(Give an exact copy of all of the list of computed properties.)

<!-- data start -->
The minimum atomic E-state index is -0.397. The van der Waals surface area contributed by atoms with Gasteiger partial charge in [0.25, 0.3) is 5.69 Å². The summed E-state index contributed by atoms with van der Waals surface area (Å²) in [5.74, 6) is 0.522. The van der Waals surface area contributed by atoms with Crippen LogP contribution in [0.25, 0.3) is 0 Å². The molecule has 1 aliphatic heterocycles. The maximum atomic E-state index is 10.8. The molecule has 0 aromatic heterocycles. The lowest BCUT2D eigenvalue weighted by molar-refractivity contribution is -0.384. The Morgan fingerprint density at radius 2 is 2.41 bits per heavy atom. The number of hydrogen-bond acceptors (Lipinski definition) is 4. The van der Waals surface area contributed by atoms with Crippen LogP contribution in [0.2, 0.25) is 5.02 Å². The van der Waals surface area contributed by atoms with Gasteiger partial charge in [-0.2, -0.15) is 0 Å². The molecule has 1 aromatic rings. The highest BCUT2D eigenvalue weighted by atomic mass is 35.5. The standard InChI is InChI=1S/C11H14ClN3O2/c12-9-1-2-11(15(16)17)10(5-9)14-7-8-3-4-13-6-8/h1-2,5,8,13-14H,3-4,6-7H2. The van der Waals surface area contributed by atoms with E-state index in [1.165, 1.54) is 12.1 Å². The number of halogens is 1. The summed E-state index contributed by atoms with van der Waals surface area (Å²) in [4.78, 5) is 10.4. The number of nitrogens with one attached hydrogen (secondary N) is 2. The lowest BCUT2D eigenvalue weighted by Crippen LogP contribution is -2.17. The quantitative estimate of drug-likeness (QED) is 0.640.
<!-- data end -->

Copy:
The minimum atomic E-state index is -0.397. The van der Waals surface area contributed by atoms with Gasteiger partial charge in [0.25, 0.3) is 5.69 Å². The summed E-state index contributed by atoms with van der Waals surface area (Å²) in [5.74, 6) is 0.522. The van der Waals surface area contributed by atoms with Crippen LogP contribution in [0.25, 0.3) is 0 Å². The molecule has 1 aliphatic heterocycles. The maximum atomic E-state index is 10.8. The molecule has 0 aromatic heterocycles. The lowest BCUT2D eigenvalue weighted by molar-refractivity contribution is -0.384. The Morgan fingerprint density at radius 2 is 2.41 bits per heavy atom. The number of hydrogen-bond acceptors (Lipinski definition) is 4. The van der Waals surface area contributed by atoms with Crippen LogP contribution in [0.2, 0.25) is 5.02 Å². The van der Waals surface area contributed by atoms with Gasteiger partial charge in [-0.2, -0.15) is 0 Å². The molecule has 1 aromatic rings. The highest BCUT2D eigenvalue weighted by atomic mass is 35.5. The standard InChI is InChI=1S/C11H14ClN3O2/c12-9-1-2-11(15(16)17)10(5-9)14-7-8-3-4-13-6-8/h1-2,5,8,13-14H,3-4,6-7H2. The van der Waals surface area contributed by atoms with E-state index in [1.165, 1.54) is 12.1 Å². The number of halogens is 1. The summed E-state index contributed by atoms with van der Waals surface area (Å²) in [4.78, 5) is 10.4. The number of nitrogens with one attached hydrogen (secondary N) is 2. The lowest BCUT2D eigenvalue weighted by Crippen LogP contribution is -2.17. The quantitative estimate of drug-likeness (QED) is 0.640.